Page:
Being a state and local tax practitioner has always been a stressful job. Stress eating is certainly understandable, especially around the holidays. But lately, it appears, some states have been trying to force cookies down our throats. Not the baked kind, but the electronic variety.
As avid readers of my blog know, the states have been very creative in attributing the more than de minimus physical presence required by the U.S. Supreme Court in Quill  to internet retailers, so as to create sales tax nexus and require the retailers to collect sales tax. Some of these approaches, especially those attributing the presence of a representative or agent to an otherwise out of state retailer, certainly seem to make sense, and if the Supreme Court were ever to decide to review agency-type nexus in the context of internet sales, my bet is the state taxing authorities would prevail.
Where did the half-baked idea of cookie nexus come from? That’s right, proposals are out there to equate the “placement” of electronic cookies on users’ electronic devices on par with having property in the state and accordingly allegedly satisfying the more than de minimus physical presence still required by Quill. Though none of the proposals have gone this far, potentially a retailer with absolutely no contacts with a state other than a minimal amount of sales, could be required to collect the sales tax in a state where an electronic cookie was placed on a computer located within that state.
In a 2017 Directive, which fortunately they were compelled to repeal, the Massachusetts Department of Revenue stated:
When stored on magnetic tape, disc, or computer chip, this software, or set of instructions, is physically manifested in machine readable form by arranging electrons, by use of an electric current, to create either a magnetized or unmagnetized space.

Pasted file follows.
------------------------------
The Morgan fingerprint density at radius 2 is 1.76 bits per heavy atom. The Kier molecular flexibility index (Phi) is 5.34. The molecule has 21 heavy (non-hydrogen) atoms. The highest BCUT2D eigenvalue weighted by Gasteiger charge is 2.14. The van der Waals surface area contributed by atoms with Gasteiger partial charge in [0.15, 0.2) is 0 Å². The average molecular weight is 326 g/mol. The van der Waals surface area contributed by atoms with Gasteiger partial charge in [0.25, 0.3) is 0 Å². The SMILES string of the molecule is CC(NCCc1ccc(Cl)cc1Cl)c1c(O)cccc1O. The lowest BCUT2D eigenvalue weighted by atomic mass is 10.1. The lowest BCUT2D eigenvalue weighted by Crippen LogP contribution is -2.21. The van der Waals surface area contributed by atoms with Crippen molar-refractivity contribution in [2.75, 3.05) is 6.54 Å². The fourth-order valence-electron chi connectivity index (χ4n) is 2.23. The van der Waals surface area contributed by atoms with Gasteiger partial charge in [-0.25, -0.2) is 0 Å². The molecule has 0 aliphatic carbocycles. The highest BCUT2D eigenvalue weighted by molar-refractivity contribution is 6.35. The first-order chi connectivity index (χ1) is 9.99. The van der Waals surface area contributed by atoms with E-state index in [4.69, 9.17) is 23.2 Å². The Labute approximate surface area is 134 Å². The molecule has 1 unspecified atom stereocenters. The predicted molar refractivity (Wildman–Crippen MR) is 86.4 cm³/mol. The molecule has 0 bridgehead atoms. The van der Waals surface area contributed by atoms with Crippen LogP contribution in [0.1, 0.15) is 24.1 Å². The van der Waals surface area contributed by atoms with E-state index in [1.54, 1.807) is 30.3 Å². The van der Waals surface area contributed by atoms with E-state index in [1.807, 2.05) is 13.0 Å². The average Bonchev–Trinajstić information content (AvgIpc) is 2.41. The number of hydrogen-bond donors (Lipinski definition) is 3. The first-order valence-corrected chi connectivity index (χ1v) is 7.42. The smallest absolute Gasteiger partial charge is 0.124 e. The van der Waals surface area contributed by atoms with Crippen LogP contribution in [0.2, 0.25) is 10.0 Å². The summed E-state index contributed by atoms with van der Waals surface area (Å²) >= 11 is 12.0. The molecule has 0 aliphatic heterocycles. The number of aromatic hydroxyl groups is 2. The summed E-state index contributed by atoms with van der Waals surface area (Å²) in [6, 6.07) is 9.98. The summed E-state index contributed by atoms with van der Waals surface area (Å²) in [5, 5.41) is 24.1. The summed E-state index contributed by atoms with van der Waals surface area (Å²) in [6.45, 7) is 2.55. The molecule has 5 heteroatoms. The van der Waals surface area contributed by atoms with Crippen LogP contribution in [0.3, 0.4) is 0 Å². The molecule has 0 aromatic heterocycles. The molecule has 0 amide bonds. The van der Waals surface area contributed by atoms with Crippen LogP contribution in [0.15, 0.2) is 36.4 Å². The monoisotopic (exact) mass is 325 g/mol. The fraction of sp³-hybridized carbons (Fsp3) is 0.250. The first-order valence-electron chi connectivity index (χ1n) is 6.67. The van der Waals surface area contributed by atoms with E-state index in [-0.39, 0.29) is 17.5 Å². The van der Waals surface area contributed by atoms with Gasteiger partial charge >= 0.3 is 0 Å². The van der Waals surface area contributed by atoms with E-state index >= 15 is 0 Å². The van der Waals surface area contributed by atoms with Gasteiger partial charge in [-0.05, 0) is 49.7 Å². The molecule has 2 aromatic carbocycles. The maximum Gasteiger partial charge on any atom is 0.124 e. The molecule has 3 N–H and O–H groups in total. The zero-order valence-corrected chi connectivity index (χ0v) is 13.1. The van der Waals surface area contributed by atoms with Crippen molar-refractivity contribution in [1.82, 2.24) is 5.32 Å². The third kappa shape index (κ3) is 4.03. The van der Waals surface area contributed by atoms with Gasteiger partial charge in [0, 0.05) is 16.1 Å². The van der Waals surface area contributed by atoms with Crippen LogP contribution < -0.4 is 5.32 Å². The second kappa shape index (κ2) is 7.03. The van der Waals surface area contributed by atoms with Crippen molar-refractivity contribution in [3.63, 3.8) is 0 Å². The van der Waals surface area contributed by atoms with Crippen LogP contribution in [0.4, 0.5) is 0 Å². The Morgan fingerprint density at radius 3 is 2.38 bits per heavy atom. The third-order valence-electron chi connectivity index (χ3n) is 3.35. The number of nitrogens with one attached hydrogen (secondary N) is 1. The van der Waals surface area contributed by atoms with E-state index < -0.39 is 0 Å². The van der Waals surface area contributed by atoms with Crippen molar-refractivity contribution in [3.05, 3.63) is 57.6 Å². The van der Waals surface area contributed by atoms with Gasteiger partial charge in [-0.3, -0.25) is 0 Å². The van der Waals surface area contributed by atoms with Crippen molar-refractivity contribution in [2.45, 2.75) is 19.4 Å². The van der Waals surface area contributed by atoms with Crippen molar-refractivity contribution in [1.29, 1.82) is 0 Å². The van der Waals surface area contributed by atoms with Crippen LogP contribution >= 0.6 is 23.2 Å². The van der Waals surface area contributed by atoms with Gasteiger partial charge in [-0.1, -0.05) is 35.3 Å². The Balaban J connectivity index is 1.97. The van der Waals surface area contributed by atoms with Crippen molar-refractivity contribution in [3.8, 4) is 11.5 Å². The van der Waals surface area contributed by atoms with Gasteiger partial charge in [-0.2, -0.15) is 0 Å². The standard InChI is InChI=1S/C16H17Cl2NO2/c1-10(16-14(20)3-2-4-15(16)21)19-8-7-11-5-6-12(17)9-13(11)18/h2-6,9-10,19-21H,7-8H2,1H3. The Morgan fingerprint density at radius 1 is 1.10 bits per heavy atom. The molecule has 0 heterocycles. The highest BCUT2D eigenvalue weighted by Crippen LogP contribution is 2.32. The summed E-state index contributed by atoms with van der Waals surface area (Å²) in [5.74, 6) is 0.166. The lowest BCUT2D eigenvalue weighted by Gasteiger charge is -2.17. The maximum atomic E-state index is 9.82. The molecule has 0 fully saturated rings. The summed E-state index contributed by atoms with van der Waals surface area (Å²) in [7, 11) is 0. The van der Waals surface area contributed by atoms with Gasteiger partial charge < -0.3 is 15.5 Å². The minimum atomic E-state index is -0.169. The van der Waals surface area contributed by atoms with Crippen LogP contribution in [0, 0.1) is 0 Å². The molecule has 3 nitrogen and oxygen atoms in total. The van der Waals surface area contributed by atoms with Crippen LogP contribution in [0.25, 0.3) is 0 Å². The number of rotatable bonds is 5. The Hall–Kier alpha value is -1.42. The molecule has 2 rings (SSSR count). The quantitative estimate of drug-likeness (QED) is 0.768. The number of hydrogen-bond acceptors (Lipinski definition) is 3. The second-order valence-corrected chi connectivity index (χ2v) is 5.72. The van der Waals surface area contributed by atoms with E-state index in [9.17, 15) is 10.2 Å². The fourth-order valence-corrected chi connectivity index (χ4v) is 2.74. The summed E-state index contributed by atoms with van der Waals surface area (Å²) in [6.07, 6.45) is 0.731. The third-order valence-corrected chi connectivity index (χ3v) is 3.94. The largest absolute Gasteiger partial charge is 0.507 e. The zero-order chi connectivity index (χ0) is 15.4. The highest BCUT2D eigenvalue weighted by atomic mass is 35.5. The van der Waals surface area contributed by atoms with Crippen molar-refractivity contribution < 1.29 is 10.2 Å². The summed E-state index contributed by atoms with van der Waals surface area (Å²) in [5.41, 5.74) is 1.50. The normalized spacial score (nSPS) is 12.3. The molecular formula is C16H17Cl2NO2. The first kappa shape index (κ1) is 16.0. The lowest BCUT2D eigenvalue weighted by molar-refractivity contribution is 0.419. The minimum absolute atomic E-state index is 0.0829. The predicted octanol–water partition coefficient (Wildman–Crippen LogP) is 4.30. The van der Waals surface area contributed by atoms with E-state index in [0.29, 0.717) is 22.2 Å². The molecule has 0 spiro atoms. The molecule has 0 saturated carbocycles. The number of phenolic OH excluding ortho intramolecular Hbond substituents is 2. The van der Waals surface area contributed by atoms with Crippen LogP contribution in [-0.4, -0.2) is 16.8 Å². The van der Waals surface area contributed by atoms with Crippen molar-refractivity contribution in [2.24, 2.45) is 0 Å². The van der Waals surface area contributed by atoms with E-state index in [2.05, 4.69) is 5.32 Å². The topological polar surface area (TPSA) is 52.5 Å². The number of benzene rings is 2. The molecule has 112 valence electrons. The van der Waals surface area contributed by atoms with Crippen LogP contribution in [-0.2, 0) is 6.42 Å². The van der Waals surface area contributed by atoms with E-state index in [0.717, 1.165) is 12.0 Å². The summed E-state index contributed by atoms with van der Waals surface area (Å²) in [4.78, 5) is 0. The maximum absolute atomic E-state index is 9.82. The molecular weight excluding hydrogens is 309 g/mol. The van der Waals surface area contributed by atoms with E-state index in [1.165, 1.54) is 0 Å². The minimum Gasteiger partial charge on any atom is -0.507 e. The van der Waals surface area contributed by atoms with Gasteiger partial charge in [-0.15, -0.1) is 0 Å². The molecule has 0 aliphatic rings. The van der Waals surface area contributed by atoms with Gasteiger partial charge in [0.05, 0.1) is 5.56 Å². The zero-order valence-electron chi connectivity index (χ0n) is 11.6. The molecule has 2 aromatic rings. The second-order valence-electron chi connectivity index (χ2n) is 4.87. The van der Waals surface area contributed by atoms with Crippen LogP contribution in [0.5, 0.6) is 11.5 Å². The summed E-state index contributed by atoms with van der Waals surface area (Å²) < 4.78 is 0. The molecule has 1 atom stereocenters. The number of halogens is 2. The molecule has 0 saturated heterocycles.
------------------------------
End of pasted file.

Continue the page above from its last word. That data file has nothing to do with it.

Yet despite the Directive’s repeal, final Massachusetts regulations, effective in October, incorporate the cookie concept in determining sales tax nexus. To make matters worse, Connecticut has just announced their intent incorporate cookies in their regulations.
Since I was an accounting major at the undergraduate level I never learned about the arranging of electrons. They skipped this in law school as well. However, I have and continued to learn about our clients’ constantly evolving activities so that Berdon is in best position to advise of the continually evolving, confused and possibly unconstitutional state of nexus. I know it’s a lot to ask the feds to step in, especially as we watch the struggle to get a tax bill through, but isn’t it time to compel the states to get in line and uniformly proclaim whether or not cookies are good for us?
If you have questions, contact me at WBerkowitz@BerdonLLP.com or your Berdon advisor.
Wayne Berkowitz, a tax partner and head of the State and Local Tax Group at Berdon LLP, advises on the unique requirements of governments and municipalities across the nation.
 Readers who have grown up watching Sesame Street (when it was still free on PBS) will immediately know that I am referring to my favorite song from the show, “Put down the Ducky.” Just so you know that I am in good company, the song was performed in whole or in part by John Candy, Keith Hernandez, Madeline Kahn, Danny DeVito, Wynton Marsalis, Gladys Knight, Barbara Walters and Paul Simon, amongst others. The title for this week’s blog was inspired by the 2015 article “C is for Cookie – That’s Good Enough for Ohio” (www.alston.com/files/docs/Calhoun-Hedstrom-C-is-for-Cookie-Article.pdf) which references another well know song from the series.
 Quill Corp. v. North Dakota, 504 U.S. 298 (1992).